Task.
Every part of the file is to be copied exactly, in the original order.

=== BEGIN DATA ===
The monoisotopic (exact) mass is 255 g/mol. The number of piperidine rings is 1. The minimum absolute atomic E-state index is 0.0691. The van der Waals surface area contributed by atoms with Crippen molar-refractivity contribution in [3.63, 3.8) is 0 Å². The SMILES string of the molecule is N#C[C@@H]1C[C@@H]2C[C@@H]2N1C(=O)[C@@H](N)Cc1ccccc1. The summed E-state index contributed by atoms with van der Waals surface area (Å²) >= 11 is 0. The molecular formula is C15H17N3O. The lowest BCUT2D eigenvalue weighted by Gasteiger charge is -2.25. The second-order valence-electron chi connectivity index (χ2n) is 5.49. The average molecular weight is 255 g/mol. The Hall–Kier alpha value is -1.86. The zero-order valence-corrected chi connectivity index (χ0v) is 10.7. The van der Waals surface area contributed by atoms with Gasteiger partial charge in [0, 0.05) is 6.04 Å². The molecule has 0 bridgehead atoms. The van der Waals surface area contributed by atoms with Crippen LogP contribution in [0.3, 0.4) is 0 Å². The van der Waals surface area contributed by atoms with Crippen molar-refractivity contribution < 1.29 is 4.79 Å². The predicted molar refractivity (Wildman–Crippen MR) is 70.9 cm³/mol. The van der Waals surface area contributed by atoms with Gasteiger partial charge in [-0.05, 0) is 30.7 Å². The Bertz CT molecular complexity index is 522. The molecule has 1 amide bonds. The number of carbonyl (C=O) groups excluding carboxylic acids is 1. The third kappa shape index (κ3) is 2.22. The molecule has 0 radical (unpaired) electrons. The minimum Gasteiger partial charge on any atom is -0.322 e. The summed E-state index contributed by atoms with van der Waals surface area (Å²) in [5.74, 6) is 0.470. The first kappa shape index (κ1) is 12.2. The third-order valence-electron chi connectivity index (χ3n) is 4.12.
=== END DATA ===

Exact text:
The monoisotopic (exact) mass is 255 g/mol. The number of piperidine rings is 1. The minimum absolute atomic E-state index is 0.0691. The van der Waals surface area contributed by atoms with Crippen molar-refractivity contribution in [3.63, 3.8) is 0 Å². The SMILES string of the molecule is N#C[C@@H]1C[C@@H]2C[C@@H]2N1C(=O)[C@@H](N)Cc1ccccc1. The summed E-state index contributed by atoms with van der Waals surface area (Å²) >= 11 is 0. The molecular formula is C15H17N3O. The lowest BCUT2D eigenvalue weighted by Gasteiger charge is -2.25. The second-order valence-electron chi connectivity index (χ2n) is 5.49. The average molecular weight is 255 g/mol. The Hall–Kier alpha value is -1.86. The zero-order valence-corrected chi connectivity index (χ0v) is 10.7. The van der Waals surface area contributed by atoms with Gasteiger partial charge in [0, 0.05) is 6.04 Å². The molecule has 0 bridgehead atoms. The van der Waals surface area contributed by atoms with Crippen LogP contribution in [0.3, 0.4) is 0 Å². The van der Waals surface area contributed by atoms with Crippen molar-refractivity contribution < 1.29 is 4.79 Å². The predicted molar refractivity (Wildman–Crippen MR) is 70.9 cm³/mol. The van der Waals surface area contributed by atoms with Gasteiger partial charge in [-0.05, 0) is 30.7 Å². The Bertz CT molecular complexity index is 522. The molecule has 1 amide bonds. The number of carbonyl (C=O) groups excluding carboxylic acids is 1. The third kappa shape index (κ3) is 2.22. The molecule has 0 radical (unpaired) electrons. The minimum Gasteiger partial charge on any atom is -0.322 e. The summed E-state index contributed by atoms with van der Waals surface area (Å²) in [5.74, 6) is 0.470. The first kappa shape index (κ1) is 12.2. The third-order valence-electron chi connectivity index (χ3n) is 4.12.